Tag Archives: science fiction

Droids

Look Sir! Droids!

Another Ancient Game You Probably Saw Advertised In The Dragon

But Which I Somehow Acquired. No Idea When Or How.

With This Exciting Action Scene On The Cover, How Could Customers Resist?

With This Exciting Action Scene On The Cover, How Could Customers Resist?

It is a little-known fact that FASA’s famous “BattleTech” game was originally released as “Battledroids“, until they got a letter from a certain director reading, in part, “Yousa be a violatin mesa’s trademark on droidsa! Yousa be changin thats quick or bombad lawyers gonna sue you maxibig!” The company assumed the odd phrasing was legalese and did not realize they were privy to a glimpse into the dark future of what was currently a beloved movie franchise, so “Battledroids” became “BattleTech”, and the rest is history.

The game I am discussing, called simply “Droids”, was published two years earlier (in 1982) and never attracted Mr. Lucas’ wrath, as far as I know. Really, the entire preceding paragraph is mostly irrelevant, I just wanted to a)verify that I did, indeed, remember seeing a game called “Battledroids” at the Compleat Strategist in NYC way back when, and, b)Get in some decades-late digs at Jar Jar. (But does Rogue One look awesome, or what? Anyway…)

“What Mission? What Are You Babbling About?”

The basic premise of Droids is that the PCs are droids, a naming convention to be adopted by White Wolf a decade or so later. There are no humans, animals, or other life forms to interact with. It’s droids all the way down.

“I’m Only A Droid, I’m Not Much Good At Telling Stories”

Droids May Be The First Sci-Fi Work To Predict The "Selfie"

Droids May Be The First Sci-Fi Work To Predict The “Selfie”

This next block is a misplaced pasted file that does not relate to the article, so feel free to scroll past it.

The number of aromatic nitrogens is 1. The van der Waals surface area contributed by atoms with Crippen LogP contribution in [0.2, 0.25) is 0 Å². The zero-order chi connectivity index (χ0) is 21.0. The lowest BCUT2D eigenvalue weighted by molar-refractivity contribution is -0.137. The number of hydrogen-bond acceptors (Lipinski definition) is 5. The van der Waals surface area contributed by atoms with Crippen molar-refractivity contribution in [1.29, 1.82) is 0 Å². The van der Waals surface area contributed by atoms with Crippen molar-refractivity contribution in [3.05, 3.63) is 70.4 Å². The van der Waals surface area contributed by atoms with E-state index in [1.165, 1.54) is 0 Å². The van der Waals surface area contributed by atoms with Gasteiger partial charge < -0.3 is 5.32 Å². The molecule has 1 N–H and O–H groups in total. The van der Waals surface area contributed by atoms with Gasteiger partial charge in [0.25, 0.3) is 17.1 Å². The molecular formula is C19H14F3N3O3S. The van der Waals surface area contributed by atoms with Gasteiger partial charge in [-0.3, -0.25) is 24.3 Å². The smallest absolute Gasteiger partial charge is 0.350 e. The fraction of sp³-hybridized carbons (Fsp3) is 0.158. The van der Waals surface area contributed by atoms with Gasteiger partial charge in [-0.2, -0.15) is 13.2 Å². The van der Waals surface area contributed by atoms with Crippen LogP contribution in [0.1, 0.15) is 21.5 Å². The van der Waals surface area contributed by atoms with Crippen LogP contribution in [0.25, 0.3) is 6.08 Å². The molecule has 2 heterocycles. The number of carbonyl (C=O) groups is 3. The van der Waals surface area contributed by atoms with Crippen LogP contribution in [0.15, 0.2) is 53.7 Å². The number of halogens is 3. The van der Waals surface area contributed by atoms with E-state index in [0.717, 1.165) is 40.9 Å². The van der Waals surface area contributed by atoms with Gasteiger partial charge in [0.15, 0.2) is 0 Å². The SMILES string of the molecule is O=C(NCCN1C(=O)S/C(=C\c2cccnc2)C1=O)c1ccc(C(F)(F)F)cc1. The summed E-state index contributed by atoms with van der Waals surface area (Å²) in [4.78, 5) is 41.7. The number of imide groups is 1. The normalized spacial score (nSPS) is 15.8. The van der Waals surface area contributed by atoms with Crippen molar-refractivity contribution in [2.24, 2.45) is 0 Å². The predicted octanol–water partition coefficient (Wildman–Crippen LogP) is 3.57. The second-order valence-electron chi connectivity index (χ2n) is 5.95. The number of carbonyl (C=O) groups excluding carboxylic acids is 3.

In the very earliest days of RPGs, the first 2-3 years of their existence, there was a point where the line between “skirmish wargame” and “RPG” was much blurrier than it is now. We, as humans, like to fit things in boxes, to categorize, define, name, and limit, enabling us to mentally manipulate complex clouds of concepts as if they had a single handle we could grab onto. “En Garde” by Game Designer’s Workshop (I think they went on to do some kind of space game) was one example. TSR’s “Warriors Of Mars” was another.

Droids, nearly a decade after D&D’s release, and marketed as an RPG, has some aspects of this. Despite it requiring a Referee and including a “Sample of Play” in typical style, the book consists almost entirely of rules for combat and for creating droids to engage in combat. There’s about a page of material suggesting there might be organized Droid societies, but it’s very sparse. The game provides content for the very core of RPGs: Go somewhere, kill things, take their stuff, but is sparse on the “kill things”. There’s three generic sample NPC droids, and two more in the scenario provided (“raid the abandoned army base”). The “stuff” includes a small list of items not available at character creation, from vacuum cleaner attachments to movie projectors, but it is diverse enough to offer some inspiration for additional goodies.

A post-human world inhabited entirely by abandoned artificial intelligences is a fine setting for adventure, but all the work in bringing this to life, including any mechanics for anything other than combat, would be to the referee.

So What’s In The Book?

A lot of charts, tables, and descriptions of various weapons, power plants, mobility mechanisms, and armor, along with rules for using all of these things, a short scenario, and an appendix with summarized charts.

Look, it’s 1982! This is pretty much what you got!

Also contained: A layout completely reminiscent of Traveller. I’d say they borrowed the same Adobe templates, but this is 1982, and “Adobe templates” back then meant “plans for building homes in the southwest”.

Let’s Get On With It

There’s not any kind of list of archetypes or “typical” droids, or a real sense of what you’re going to do besides “explore ruins, scavenge parts”. The advice on building a droid actually steers you away from archetypes, encouraging you to build well-balanced units. Not bad advice, at all, but RPGs tend to work best when there’s a team of characters with mixed strengths and weaknesses. More relevant for this article, I need an idea, stat.